for normative and parliamentary documents
Please note: only publishing dates after March 2013 may be considered reliable.
The UN Organizational Resilience Management System (ORMS) was approved by the General Assembly in June 2013, under A/RES/67/254, as the emergency management framework for the Organization. The UN system deals with crises on a daily basis. The ORMS aims to assist UN entities to build resilience by aligning and harmonizing preparedness efforts to enhance the Organization’s ability to continuously deliver its mandates.
The HLCM relies on four networks - Finance and Budget, Human Resources, Procurement, and Information and Communication Technology - to identify and analyze issues of management concern. Each network reports to the HLCM on a biannual basis.
The global communities the UN system serves have become more sophisticated in their information needs and the organizations’ information content and the means by which it is delivered often seem inadequate and out]dated to younger and other intended mass audiences.
HLCM aims to develop a consolidated and trust based relationship with Member States on the level and quality of controls in place in the organizations to allow for rationalized oversight, more focus on key risks and better internal resource allocation.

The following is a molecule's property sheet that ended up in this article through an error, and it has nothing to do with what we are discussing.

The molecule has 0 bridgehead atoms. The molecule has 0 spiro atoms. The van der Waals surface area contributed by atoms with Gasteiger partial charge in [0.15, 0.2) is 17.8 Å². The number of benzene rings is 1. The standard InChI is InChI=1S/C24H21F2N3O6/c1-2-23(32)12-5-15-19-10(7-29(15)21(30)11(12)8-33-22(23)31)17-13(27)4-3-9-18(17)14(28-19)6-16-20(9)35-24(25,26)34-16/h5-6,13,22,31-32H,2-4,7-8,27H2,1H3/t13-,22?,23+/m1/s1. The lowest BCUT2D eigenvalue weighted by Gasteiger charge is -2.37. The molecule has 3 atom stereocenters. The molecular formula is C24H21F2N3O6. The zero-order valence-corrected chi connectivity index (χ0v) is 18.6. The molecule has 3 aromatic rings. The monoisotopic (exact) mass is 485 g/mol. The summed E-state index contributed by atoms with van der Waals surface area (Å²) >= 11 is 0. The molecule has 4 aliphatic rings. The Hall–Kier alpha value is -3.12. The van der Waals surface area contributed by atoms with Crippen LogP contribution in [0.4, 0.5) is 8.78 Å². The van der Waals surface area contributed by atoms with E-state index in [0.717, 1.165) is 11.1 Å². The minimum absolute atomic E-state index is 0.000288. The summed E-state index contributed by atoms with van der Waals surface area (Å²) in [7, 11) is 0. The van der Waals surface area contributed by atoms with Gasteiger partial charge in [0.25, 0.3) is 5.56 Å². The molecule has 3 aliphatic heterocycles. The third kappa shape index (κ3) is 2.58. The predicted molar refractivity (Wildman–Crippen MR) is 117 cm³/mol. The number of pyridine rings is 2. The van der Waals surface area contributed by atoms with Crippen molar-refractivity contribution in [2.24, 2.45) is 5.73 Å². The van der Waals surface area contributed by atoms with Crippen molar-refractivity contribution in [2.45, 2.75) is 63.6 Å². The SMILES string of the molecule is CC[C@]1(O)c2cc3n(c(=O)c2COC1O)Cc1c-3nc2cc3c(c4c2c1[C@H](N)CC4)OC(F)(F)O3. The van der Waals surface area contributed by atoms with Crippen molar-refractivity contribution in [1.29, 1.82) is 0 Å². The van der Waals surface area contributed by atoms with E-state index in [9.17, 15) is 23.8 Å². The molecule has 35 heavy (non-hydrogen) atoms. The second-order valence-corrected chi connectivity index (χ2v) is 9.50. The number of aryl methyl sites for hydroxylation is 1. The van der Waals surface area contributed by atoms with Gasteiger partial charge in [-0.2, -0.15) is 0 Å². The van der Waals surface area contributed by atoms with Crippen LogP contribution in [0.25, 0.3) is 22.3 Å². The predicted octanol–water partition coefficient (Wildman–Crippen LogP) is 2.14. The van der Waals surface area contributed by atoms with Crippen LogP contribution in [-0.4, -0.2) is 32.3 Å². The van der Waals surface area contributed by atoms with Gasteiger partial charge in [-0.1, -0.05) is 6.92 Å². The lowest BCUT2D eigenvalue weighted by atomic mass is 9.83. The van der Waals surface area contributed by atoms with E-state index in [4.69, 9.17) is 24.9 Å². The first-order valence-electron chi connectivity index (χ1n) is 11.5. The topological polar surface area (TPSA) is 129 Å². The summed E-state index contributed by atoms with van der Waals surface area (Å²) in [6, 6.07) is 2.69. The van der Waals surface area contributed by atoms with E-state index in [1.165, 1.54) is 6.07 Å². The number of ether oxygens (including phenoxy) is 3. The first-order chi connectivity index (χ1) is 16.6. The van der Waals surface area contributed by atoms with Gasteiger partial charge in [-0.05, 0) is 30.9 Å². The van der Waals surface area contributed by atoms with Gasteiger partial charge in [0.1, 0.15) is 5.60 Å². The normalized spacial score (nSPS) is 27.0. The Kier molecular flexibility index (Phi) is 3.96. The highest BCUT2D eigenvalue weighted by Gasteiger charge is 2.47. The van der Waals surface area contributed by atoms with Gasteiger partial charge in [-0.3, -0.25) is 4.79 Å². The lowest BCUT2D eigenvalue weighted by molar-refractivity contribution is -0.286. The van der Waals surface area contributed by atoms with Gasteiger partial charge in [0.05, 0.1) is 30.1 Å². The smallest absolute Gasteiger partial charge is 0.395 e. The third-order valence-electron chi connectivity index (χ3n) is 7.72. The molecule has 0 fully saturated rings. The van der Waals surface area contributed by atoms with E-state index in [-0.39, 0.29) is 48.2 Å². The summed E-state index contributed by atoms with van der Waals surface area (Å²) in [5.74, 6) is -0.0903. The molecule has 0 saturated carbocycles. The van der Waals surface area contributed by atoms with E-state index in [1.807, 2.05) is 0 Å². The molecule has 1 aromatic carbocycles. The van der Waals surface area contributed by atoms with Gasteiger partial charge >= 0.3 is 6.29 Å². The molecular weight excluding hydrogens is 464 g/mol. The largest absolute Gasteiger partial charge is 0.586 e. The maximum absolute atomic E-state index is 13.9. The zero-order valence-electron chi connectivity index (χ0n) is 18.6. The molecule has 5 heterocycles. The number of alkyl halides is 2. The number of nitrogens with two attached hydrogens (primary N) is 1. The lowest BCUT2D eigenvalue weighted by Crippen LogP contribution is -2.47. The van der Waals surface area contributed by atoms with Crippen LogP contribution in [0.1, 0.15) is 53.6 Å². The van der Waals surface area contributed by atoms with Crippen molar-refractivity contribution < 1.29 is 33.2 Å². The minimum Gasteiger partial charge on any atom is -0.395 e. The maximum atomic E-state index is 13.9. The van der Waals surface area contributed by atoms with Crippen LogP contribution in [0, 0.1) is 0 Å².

In his five year Action Plan, the Secretary General calls for the Launch of a second generation of "Delivering as one", which will focus on managing and monitoring for results, ensuring increased accountability and improved outcomes.
Redesigning business models with an emphasis on right-sourcing, common services, and new technologies. New technologies open entirely new horizons to re-shape the operational models of UN organizations: cloud computing; meeting and conference services; compilation and availability of system-wide data and information, etc.
The HLCM’s human resources management agenda has, as its overarching goal, the continued development of the international civil service as an independent, neutral, highly skilled and engaged resource to meet the ever-changing requirements of the international community.
The HLCM Strategic Plan reflects the collective vision of the HLCM membership and intends to leverage its professional talent and expertise to formulate and put forward proposals – several of which are far-reaching – and foster its role as a source of inspiration and a catalyst for action towards UN system-wide management reform.
Following up on recommendations from the Feasibility study of on the harmonization of treasury services, the Treasury Services Working Group has embarked upon a project to consolidate banking services in the UN system. The project aims at negotiating joing contracts with major banks to capaitalize on the combined strenght of the UN system. In addition to global contracts, the project will also focus on large volume duty stations with the eventual aim of global coverage.